Energy-rich Louisiana feels pinch of recession

By , Staff correspondent of The Christian Science Monitor

Even energy-rich states are finding it hard to hold onto their 1970 gains in the recessionary 1980s, says Louisiana Gov. David Treen.

And because President Reagan's New Federalism means that states ''won't have the magnitude of resources that we would otherwise have,'' governors like Mr. Treen, a Republican, must make some hard choices to offset dwindling federal support.

Based on his conviction that a conservative should ''avoid borrowing, try to stay out of debt, pay as you go,'' Governor Treen is pushing to raise new taxes in his state. This unpopular choice is unavoidable, Treen says, because ''it is a national imperative that we balance the federal budget. I think we have to yield our parochial interests somewhat in order to accomplish national objectives.''

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Outlining Louisiana's present economic problems and its future in an interview with the Monitor, Treen says that frost-belt states shouldn't expect a federal bail-out that draws from taxes on Sunbelt wealth. Instead, he advises all states to draw more on their own resources and accept more responsibility for their own welfare.

''In the past the South has . . . gained through the federal government playing a role in the redistribution of resources,'' Treen admits. But, he adds , ''as we become more productive in the South and as the problems of East and West develop and to the extent there is a national program to finance these things, the South is going to come out on the short end.'' With this prospect in sight, he says, the South will opt for New Federalism. This will mean new state taxes, Treen explains, but will also mean that the South avoids paying into US coffers to prop up frost-belt states.

Powered by rapidly escalating oil prices, Louisiana jumped from ranking 45th among the 50 states in per capita income for 1975 to 35th place for 1980. But 1982's oil glut has stalled this dramatic rate of climb. The result is that business and political leaders are searching hard for ways to ride out the recession and lay foundations for future growth.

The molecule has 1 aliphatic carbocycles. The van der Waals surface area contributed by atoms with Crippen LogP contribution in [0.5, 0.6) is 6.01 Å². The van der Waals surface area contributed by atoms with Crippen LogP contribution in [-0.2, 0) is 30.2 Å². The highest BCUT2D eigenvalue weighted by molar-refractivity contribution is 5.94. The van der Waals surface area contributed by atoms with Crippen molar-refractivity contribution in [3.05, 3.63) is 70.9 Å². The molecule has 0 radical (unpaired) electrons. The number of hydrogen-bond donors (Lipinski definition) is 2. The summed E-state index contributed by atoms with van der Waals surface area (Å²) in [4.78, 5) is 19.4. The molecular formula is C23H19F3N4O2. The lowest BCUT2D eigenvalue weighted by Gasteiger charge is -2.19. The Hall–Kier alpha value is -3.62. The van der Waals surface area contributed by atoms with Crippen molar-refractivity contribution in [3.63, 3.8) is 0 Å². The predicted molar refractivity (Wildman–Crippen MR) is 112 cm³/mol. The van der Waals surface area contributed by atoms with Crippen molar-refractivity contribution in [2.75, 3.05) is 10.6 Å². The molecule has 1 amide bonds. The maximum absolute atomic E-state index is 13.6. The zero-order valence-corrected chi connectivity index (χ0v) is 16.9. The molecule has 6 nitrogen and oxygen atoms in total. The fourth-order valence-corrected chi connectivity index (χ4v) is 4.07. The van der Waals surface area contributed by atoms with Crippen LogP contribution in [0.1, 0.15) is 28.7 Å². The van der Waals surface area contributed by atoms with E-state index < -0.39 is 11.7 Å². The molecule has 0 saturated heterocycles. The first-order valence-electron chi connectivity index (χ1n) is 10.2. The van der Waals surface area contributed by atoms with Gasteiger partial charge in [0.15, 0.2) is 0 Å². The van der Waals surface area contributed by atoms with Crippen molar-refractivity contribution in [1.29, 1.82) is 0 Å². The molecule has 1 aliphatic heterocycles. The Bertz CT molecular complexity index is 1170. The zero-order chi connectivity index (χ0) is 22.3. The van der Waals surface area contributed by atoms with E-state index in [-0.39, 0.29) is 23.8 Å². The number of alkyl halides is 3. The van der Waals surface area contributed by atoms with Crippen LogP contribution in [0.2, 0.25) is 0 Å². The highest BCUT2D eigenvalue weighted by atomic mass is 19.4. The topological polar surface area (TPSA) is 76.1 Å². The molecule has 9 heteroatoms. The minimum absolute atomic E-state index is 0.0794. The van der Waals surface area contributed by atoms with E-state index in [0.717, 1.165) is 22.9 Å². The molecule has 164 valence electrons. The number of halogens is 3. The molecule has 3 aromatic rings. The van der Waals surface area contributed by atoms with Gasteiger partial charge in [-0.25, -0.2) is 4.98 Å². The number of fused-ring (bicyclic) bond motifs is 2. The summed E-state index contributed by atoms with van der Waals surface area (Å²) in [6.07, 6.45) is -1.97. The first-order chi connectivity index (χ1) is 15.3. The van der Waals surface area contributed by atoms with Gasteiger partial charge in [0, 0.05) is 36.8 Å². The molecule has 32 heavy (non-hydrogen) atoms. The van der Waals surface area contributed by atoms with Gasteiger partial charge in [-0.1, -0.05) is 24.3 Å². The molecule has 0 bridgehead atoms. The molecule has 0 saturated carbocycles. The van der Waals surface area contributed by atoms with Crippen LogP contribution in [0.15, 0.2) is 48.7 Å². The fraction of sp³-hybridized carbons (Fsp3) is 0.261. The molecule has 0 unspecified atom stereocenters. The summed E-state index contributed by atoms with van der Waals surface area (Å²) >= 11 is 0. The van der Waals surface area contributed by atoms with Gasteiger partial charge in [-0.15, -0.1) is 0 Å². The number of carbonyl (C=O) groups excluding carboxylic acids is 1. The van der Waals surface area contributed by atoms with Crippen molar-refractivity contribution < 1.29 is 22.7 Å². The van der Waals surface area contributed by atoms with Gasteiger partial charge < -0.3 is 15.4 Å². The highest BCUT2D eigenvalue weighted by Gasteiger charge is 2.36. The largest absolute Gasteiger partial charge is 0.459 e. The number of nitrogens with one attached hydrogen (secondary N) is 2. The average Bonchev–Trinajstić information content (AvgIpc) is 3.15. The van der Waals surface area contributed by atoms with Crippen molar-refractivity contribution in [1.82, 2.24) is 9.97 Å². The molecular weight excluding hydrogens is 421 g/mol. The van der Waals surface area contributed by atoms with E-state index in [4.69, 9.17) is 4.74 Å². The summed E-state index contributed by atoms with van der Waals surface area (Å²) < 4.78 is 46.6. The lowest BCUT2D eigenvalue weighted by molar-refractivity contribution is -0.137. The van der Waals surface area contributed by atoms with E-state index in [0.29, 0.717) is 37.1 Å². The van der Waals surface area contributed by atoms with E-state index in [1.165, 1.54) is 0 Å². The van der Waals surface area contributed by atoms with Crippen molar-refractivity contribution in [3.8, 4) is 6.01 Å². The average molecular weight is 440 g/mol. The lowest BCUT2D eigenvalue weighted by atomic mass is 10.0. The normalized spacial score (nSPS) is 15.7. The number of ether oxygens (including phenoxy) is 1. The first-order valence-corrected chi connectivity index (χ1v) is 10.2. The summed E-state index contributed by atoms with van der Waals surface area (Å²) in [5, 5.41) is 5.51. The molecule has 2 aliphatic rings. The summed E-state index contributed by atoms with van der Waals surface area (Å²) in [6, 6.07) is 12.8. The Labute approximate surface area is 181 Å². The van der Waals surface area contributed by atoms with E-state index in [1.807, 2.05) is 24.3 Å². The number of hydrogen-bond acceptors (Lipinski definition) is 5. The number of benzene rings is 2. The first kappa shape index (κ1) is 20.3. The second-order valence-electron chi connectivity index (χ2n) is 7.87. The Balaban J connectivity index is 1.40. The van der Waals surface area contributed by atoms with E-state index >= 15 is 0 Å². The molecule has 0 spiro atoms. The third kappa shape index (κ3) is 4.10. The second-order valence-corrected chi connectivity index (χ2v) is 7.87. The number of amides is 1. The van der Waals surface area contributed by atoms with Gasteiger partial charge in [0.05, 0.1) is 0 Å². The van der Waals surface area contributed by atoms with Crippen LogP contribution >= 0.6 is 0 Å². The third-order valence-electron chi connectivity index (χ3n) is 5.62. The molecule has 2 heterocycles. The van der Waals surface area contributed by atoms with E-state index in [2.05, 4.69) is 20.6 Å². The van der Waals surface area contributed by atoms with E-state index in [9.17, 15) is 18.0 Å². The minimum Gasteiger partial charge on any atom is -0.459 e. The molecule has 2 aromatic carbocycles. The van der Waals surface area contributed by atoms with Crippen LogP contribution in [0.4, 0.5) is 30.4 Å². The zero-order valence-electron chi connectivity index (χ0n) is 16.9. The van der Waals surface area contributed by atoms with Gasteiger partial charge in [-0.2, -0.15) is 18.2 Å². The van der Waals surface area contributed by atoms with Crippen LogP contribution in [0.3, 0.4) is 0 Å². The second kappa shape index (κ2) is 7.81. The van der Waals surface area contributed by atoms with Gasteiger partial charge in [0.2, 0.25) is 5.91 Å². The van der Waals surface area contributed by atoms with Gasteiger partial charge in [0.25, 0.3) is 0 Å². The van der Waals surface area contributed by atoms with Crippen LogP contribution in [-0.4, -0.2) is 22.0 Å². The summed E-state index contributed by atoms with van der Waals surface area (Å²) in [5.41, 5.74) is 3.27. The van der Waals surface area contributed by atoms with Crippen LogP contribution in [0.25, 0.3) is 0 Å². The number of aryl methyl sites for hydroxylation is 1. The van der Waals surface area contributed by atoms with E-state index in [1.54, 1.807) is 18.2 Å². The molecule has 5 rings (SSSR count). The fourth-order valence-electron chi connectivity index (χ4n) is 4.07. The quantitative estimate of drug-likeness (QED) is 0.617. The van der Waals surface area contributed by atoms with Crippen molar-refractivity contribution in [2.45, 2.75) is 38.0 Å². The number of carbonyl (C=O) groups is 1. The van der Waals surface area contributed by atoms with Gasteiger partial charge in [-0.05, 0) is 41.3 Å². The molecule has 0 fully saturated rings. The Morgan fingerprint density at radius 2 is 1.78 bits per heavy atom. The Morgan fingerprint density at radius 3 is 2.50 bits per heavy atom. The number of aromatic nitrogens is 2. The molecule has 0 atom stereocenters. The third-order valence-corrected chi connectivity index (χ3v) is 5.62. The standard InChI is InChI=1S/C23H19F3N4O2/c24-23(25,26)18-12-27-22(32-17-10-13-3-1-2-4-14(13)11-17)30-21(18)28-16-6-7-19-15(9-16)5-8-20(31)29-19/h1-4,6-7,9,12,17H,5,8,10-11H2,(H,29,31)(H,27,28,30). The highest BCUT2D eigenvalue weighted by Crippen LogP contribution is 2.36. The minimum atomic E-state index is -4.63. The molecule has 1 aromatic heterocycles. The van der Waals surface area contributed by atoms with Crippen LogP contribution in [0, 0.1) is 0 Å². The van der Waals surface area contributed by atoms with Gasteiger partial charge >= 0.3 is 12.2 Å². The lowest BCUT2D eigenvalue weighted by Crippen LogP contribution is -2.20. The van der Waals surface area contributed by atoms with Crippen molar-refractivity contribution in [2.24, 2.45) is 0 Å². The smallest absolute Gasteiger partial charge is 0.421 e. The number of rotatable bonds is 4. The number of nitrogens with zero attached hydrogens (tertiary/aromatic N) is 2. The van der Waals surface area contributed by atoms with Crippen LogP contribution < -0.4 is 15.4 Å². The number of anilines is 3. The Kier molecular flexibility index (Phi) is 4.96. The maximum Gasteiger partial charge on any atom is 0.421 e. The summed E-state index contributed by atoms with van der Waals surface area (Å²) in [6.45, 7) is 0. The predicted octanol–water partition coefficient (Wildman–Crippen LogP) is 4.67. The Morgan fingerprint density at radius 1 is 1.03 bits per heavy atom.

When times were good, just six months ago, auto and steel workers streaming down from the North found plenty of work in southern Louisiana. Now these newcomers are stretching out unemployment lines rather than stringing new oil and gas pipelines. This switch reminds people that northern Louisiana towns, which led an earlier oil boom in the 1930s, are ''dirt poor'' today because their oil ran out and left nothing solid behind.

The lesson, Louisianans explain, is simply that oil is a risky business, far too risky for a state to rely on oil alone - and far too risky for energy-short states to rely on for help from their energy-producing relatives.

Louisiana remains proud of leading the nation in natural gas production and in coming behind only Texas and Alaska in crude oil production. But times are changing, with even oil industry spokesmen warning that Louisiana must build up its neglected manufacturing base to prevent overdependence on oil.

Treen was elected in 1979 with the oil industry's full support. Both in Congress from 1973 to 1980 and now as governor, New Orleans lawyer Treen has been considered ''friendly'' to the oil industry.

So it surprises the oil industry to find Treen pushing hard to squeeze more taxes out of oil and natural gas production. From the oilmen's perspective, their industry already pays its fair share to the state. They find it contradictory for a conservative Republican to boost taxes. More taxes, they argue, will cost jobs both through closing down plants already here and through discouraging new investment in the state.

Governor Treen admits that his insistence on new taxes is ''alienating some people.'' But, he adds, ''The plain fact is that we have some heavy capital needs in our state.''

Treen has proposed a Coastal Wetlands Environmental Levy (CWEL). By taxing petroleum products transported through the state's fragile coastal wetlands, CWEL would raise an initial $450 million per year from offshore oil and gas produced in the federal zone outside Louisiana's three-mile coastal waters - and outside the state's tax net. CWEL was voted down in the state legislature earlier this year. But Treen may call a special legislative session in November to turn CWEL into law.

Perhaps more than the tax, the oil industry is bothered by Treen's contention that oil production harms as well as helps the state.

Treen says Louisiana needs to prepare for a future without oil. ''Oil and gas are finite resources and we should utilize the revenues from these resources to build our infrastructure in Louisiana to attract investment in our state and build up our economy,'' he says.

Treen wants new highways, bridges, and a better educational system. He favors tax exemptions to attract investment to high unemployment areas. Paying for such steps toward a more diversified Louisiana economy ''by applying new taxes to our natural resources,'' Treen explains, ''is a legitimate way.''

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